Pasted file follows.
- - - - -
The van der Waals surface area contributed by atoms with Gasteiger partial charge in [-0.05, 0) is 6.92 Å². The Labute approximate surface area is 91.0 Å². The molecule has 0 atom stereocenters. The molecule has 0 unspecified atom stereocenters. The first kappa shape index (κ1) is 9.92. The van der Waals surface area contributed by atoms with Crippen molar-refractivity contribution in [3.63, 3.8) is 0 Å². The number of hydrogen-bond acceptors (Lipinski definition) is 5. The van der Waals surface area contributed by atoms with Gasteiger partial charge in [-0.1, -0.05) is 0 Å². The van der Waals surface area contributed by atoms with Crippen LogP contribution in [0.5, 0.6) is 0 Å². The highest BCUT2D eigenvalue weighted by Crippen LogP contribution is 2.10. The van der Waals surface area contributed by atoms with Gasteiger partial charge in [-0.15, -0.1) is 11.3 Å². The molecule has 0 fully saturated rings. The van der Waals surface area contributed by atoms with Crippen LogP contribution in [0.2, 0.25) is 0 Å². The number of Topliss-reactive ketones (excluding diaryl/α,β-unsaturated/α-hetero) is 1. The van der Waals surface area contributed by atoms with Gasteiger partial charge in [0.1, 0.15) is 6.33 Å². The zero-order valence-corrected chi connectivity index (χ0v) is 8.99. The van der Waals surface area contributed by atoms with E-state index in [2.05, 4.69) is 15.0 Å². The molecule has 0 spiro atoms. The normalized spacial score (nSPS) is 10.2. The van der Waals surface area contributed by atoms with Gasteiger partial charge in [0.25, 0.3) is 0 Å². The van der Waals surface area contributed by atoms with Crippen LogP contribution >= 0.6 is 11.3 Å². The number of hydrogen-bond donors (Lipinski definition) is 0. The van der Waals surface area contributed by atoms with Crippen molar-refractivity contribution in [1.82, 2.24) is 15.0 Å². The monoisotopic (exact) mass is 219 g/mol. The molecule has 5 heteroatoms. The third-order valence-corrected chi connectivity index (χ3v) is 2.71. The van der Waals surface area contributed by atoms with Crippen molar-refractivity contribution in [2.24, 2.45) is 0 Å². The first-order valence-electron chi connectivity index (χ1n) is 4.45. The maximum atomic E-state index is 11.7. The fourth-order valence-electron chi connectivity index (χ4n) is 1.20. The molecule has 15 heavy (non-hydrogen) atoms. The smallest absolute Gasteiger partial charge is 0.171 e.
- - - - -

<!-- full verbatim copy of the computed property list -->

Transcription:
The van der Waals surface area contributed by atoms with Gasteiger partial charge in [-0.05, 0) is 6.92 Å². The Labute approximate surface area is 91.0 Å². The molecule has 0 atom stereocenters. The molecule has 0 unspecified atom stereocenters. The first kappa shape index (κ1) is 9.92. The van der Waals surface area contributed by atoms with Crippen molar-refractivity contribution in [3.63, 3.8) is 0 Å². The number of hydrogen-bond acceptors (Lipinski definition) is 5. The van der Waals surface area contributed by atoms with Gasteiger partial charge in [-0.1, -0.05) is 0 Å². The van der Waals surface area contributed by atoms with Crippen LogP contribution in [0.5, 0.6) is 0 Å². The highest BCUT2D eigenvalue weighted by Crippen LogP contribution is 2.10. The van der Waals surface area contributed by atoms with Gasteiger partial charge in [-0.15, -0.1) is 11.3 Å². The molecule has 0 fully saturated rings. The van der Waals surface area contributed by atoms with Crippen LogP contribution in [0.2, 0.25) is 0 Å². The number of Topliss-reactive ketones (excluding diaryl/α,β-unsaturated/α-hetero) is 1. The van der Waals surface area contributed by atoms with Gasteiger partial charge in [0.1, 0.15) is 6.33 Å². The zero-order valence-corrected chi connectivity index (χ0v) is 8.99. The van der Waals surface area contributed by atoms with E-state index in [2.05, 4.69) is 15.0 Å². The molecule has 0 spiro atoms. The normalized spacial score (nSPS) is 10.2. The van der Waals surface area contributed by atoms with Gasteiger partial charge in [0.25, 0.3) is 0 Å². The van der Waals surface area contributed by atoms with Crippen LogP contribution >= 0.6 is 11.3 Å². The number of hydrogen-bond donors (Lipinski definition) is 0. The van der Waals surface area contributed by atoms with Crippen molar-refractivity contribution in [1.82, 2.24) is 15.0 Å². The monoisotopic (exact) mass is 219 g/mol. The molecule has 5 heteroatoms. The third-order valence-corrected chi connectivity index (χ3v) is 2.71. The van der Waals surface area contributed by atoms with Crippen molar-refractivity contribution in [2.24, 2.45) is 0 Å². The first-order valence-electron chi connectivity index (χ1n) is 4.45. The maximum atomic E-state index is 11.7. The fourth-order valence-electron chi connectivity index (χ4n) is 1.20. The molecule has 15 heavy (non-hydrogen) atoms. The smallest absolute Gasteiger partial charge is 0.171 e.